Google wisely uses most-recent-first sorting in search results, vs. their normal relevancy, in the GMail search UI.  I'm not sure why, this seems like an odd choice for them given all the bravado about Google's relevancy, but I'm guessing it was too weird to have email normally sorted by date in most parts of the UI, but have it switch back and forth between relevancy and date as you alternate between search and normal browsing.  Also, maybe they found it's more likely you're looking f or a very recent email.  You could fold "freshness" into relevancy calculations, but just respecting date keeps it more consistent.

Yes, GMail does have some search options... I'll get to those, but suffice to say they are very "non iterative".

Other traditional filters should be facets as well.  "Sent" emails, date ranges, "has attachments" (maybe even how many, sizes, or types)

2: Promote form-based "Search options" to FULL Facets

You can limit your search to a subset of your email if you've Labeled it - this is the GMail equivalent of Folders.  But doing this is a hassle (see item 3), and you can't do this after the fact, once you're looking at results.

So, if you do normal text search, and then remember you labeled it, you can't just click on the tags on the left of the results.  Those are for browsing, and will actually clear out you search terms.  These should be clickable drilldown facets, perhaps even with match counts in the parenthesis, and maybe some stylizing to make it clear that they will affect the current search results.

Yes, there's a syntax you can use:

lebal:your-label regular search terms

It's a nice option for advanced users who are accurate touch typists and remember the tag name they want, but this should also be easy from the UI.  Yes, there is an advanced search / search options forms, but this brings me to item 3...

(read the rest of the ideas after the break)

Continue reading "7 things GMail Search needs to change" »

November 08, 2011

Are you spending too much on enterprise search?

If your organization uses enterprise search, or if you are in the market for a new search platform, you may want to attend our webinar next week "Are you spending too much for search?". The one hour session will address:

  • What do users expect?
  • Why not just use Google?
  • How much search do you need?
  • Is an RFI a waste of time?   

Date: Wednesday, November 16 2011

Time: 11AM Pacific Standard Time / 1900 UTC

Register today!

August 22, 2011

Searching for Sarah at SharePoint Conference 2011

Just noticed one of the most interesting sessions at last May's Enterprise Search Summit is coming to the October Microsoft SharePoint Conference! We blogged about it back in May.

Basically, Booz & Company did an evaluation of SharePoint 2010 search - FAST Search for SharePoint as I recall - versus the Google Search Appliance they had been using. At one point, the search business owner was trying to find the last name of a woman she had met in the firm; and when she searched for 'Sarah', hoping to find her in the directory, the GSA returned 60 men in the result list. Can you guess why? A hint: metadata (check the earlier article, or come to SPC 2011 to find out).

Now in fact, we think the GSA could have been tuned to emulate this OOB behavior by SharePoint; but this is a reminder that not every search platform works great in every environment. Buyer beware!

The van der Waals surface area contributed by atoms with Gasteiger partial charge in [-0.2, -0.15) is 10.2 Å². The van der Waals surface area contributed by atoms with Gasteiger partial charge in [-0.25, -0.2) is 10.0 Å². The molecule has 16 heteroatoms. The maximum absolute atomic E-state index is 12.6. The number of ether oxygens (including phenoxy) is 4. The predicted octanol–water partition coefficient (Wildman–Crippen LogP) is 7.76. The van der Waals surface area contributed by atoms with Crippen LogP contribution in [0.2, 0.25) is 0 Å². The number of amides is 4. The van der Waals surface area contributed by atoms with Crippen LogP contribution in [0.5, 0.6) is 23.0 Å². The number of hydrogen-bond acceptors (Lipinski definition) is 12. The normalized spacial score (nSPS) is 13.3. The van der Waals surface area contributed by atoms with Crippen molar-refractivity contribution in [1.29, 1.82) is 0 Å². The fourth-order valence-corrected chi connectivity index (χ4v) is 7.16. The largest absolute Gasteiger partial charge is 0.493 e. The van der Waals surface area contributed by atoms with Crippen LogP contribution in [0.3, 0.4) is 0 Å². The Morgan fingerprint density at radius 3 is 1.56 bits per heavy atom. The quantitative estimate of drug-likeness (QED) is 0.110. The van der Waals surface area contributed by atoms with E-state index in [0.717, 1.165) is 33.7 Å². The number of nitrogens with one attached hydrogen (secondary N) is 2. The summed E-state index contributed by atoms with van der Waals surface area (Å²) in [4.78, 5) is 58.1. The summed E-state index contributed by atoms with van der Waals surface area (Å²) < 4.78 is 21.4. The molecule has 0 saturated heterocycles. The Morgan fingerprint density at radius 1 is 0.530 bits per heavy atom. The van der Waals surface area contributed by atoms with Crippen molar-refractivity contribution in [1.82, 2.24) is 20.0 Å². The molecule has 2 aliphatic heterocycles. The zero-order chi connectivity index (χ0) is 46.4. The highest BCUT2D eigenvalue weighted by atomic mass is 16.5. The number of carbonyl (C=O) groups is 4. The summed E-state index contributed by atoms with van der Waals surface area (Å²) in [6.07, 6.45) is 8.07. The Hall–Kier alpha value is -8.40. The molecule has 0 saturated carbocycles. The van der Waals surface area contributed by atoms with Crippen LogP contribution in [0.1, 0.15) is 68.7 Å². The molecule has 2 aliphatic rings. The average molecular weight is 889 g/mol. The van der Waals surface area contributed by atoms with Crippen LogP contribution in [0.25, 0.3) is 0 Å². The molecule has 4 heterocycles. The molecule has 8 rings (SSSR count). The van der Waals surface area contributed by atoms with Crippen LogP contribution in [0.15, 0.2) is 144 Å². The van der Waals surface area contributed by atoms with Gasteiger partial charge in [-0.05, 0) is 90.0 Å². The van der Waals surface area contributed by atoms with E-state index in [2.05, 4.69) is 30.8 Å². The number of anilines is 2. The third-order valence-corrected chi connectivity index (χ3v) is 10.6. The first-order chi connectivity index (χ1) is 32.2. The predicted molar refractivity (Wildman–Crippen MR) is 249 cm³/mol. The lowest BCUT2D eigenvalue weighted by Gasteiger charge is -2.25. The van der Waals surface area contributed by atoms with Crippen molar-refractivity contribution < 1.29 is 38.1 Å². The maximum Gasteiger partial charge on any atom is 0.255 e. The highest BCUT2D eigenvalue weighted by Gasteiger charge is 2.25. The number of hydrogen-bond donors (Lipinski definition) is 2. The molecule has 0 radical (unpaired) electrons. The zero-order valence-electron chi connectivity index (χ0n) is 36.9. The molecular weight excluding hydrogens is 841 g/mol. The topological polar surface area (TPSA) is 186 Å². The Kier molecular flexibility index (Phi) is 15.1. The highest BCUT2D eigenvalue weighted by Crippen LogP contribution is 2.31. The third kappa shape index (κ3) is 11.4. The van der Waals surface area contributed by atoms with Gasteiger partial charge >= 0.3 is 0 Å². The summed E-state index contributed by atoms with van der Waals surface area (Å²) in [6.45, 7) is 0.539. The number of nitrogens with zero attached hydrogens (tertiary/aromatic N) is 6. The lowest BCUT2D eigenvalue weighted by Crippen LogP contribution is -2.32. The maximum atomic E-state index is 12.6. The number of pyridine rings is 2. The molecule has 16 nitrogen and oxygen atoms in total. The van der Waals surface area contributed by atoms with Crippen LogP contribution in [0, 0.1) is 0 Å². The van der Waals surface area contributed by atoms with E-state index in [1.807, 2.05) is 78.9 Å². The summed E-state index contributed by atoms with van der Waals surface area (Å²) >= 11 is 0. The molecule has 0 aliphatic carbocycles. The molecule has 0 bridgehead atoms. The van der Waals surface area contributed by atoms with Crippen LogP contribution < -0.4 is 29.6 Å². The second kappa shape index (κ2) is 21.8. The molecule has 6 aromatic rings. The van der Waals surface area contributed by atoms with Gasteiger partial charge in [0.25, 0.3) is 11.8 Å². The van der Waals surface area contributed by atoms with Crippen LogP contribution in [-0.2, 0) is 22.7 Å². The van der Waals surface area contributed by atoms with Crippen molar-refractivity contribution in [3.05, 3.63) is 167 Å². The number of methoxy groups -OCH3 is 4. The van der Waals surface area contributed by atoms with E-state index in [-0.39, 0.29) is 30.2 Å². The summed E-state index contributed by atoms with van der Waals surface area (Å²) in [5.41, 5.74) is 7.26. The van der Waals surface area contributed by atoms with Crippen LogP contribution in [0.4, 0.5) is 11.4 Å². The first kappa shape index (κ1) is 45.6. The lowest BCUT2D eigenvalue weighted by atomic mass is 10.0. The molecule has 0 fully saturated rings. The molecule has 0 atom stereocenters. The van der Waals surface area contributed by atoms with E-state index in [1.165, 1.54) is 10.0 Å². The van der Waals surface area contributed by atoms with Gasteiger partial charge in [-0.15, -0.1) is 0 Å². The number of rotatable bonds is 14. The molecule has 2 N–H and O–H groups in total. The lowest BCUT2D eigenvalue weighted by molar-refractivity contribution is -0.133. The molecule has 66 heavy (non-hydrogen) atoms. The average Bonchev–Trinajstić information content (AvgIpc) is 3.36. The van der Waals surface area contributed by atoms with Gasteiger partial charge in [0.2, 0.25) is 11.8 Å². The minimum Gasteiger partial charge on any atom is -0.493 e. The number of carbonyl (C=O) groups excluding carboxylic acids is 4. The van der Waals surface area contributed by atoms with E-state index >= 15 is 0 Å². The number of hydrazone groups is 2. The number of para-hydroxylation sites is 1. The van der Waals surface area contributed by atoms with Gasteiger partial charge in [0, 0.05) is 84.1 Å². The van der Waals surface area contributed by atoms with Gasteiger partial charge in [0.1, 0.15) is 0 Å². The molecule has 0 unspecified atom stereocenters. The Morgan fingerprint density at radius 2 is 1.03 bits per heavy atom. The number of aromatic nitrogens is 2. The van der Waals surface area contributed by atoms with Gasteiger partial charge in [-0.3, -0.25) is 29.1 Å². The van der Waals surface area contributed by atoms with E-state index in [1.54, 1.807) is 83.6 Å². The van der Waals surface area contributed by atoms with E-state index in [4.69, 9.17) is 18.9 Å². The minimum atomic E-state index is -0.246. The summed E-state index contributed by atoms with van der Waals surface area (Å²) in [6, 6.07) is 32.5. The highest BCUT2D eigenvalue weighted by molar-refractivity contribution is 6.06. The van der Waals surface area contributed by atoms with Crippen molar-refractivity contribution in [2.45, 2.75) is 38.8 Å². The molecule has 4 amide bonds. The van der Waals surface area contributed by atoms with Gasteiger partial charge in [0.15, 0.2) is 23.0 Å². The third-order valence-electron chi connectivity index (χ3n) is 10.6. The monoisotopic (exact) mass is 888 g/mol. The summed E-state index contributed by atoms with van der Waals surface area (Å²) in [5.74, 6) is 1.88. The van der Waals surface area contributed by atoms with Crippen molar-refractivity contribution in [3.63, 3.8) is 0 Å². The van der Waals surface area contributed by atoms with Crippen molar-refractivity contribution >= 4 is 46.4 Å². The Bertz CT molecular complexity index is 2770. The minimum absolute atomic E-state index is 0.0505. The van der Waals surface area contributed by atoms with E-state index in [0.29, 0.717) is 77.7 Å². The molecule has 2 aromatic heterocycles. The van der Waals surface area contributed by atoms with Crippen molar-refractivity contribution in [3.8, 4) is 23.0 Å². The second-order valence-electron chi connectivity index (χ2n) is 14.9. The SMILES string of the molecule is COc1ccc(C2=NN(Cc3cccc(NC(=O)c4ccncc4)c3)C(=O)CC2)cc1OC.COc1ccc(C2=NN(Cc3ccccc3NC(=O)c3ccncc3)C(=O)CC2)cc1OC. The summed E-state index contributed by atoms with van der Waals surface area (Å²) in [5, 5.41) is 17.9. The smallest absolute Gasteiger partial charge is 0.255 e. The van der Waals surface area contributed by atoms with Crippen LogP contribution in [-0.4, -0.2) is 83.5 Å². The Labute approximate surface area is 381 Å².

Ever had a similar experience? Let us know about it!


August 02, 2011

Connecting Google to SharePoint 2010: White Paper

Ba_insight_logo NIE partner BA Insight will soon be releasing a white paper highlighting key differences between SharePoint 2010 search and the Google Search Appliance.

The early draft we've seen of Google & Microsoft Enterprise Search Product Comparison, and can talk about some of the discussion points.

Update: The white paper is now available! Get it now.

Generally, the research paper discusses the following topics:

1. Content: Crawling, indexing, security, and connectors

2. Query processing: Manual and automatic relevance tuning; actionable results; and layout design

3. Vendor 'intangibles': Maintenance, support, vendor stability, licensing and the partner eco-system

BA-Insight is a large Microsoft partner, and their DNA reflects it. But many customers use Google Search Appliances with SharePoint, and this comparison is nicely done. Keep an eye on their site or stay tuned for updates here when the research paper is available.

And let us know what's on your mind with respect to enterprise search - leave a comment!



July 27, 2011

Great 'site documentation' toolkit for SharePoint

As in much of the IT world, when you build a new system or farm, you need to document everything for posterity - and to save potentially hours of effort when things stop working in the future. SharePoint 2010 is no different.

Doc_kit I just learned of a tool that will document your SharePoint farm(s) for you, greatly easing the problem most of us will face at one point or another. From the folks at Acceleratio Ltd based in Croatia but with  US sales and support, the folks who created the Documentation Toolkit for SharePoint understand both the problem - and their audience. Pricing is available per farm ($299 US) or, for consulting firms that maintain multiple farms for their users, for $499.

There is a 30 day free evaluation/download; and using the claim code 'summer2011' you can get 50% of the purchase price through the end of August.

Normally we would have posted this on SearchComponentsOnline.com, another site we run; but it's pretty new, and not as many people know to look there for free and low cost tools for those interested in enterprise search.